It is the role of the department to set reasonable expectations in regard to teaching, to communicate those expectations clearly, and to assist and support faculty in their professional development as teachers. Toward this end, each department shall develop a written statement of expectation for effective teaching within the department. At minimum, this statement should address the basic expectations outlined in (2) above. In addition to university and college expectations, each department may specify other aspects of teaching to be evaluated, additional expectations to be met, and additional documentation materials to be supplied by the faculty member. The department's statement on teaching evaluation policy should be kept on file in the department, distributed to each department member, and attached to all recommendations regarding retention, tenure, promotion, and reward going beyond the department. The department should also be prepared to assist faculty in meeting departmental expectations, and/or to refer them to appropriate campus resources to support their teaching.
Role of the Faculty Member
It is the role of the faculty member, in collaboration with the department chair, to take an active part in his or her evaluation by providing materials that give a complete picture of his/ her teaching, by organizing those materials in an accessible manner, and by making herself/ himself available for discussion of those materials with peers and administrators. In addition to materials required by the department, college, and university, the individual faculty member may submit any additional materials deemed appropriate to the evaluation process.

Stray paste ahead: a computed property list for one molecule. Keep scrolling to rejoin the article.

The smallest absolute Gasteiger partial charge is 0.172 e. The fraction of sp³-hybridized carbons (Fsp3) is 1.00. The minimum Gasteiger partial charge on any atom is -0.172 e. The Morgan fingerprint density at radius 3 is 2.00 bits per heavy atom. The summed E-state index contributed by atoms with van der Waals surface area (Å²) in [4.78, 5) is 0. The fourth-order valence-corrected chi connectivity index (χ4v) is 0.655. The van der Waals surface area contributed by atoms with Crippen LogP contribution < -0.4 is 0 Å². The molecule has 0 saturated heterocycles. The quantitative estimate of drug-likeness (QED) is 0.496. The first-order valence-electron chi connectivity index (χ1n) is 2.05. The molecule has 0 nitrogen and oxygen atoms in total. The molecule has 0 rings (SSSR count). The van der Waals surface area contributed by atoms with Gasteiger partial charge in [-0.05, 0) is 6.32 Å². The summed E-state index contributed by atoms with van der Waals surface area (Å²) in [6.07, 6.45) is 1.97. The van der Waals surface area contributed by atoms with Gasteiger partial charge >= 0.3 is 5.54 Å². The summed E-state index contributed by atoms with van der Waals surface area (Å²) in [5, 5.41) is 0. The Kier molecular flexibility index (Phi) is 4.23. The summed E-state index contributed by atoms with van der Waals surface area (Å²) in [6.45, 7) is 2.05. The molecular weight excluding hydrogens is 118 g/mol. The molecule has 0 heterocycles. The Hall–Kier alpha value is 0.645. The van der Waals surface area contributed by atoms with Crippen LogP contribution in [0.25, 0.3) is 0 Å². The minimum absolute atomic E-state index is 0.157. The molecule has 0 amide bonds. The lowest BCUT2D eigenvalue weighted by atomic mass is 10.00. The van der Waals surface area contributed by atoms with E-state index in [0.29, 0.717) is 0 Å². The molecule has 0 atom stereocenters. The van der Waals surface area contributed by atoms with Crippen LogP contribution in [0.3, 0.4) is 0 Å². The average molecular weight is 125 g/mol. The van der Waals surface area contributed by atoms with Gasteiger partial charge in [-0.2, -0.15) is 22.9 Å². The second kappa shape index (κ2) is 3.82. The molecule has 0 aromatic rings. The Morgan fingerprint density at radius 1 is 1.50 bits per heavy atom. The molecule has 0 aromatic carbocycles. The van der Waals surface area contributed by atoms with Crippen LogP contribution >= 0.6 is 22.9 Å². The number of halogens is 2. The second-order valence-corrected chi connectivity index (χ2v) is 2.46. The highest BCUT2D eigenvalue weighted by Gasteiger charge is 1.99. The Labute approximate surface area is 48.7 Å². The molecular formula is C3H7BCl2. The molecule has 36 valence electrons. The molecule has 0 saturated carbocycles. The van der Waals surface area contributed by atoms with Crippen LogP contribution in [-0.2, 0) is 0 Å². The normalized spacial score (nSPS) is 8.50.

Potential Sources of Data:
As noted earlier, each faculty member being evaluated is expected to provide evidence of effective teaching in the form of at least three sources of data in consultation with the chair, one of which must be students.
Student-Provided Data - may be gathered using the USAT or other student feedback forms, and/ or by carefully documenting student feedback gathered by the department chair or immediate teaching supervisor. All student data will be offered voluntarily.
The other two sources of data to be used in the evaluation of teaching may vary from one department to the next. They include:
- Instructor-Provided Materials/Portfolios - may include reflective statements on teaching, syllabi, descriptions of class activities, writing assignments, tests, videotapes, evidence of scholarly activity related to teaching, lists of classes taught, independent projects or theses supervised, graduate committees served on, reports on course or curriculum development work, written responses to student feedback, etc.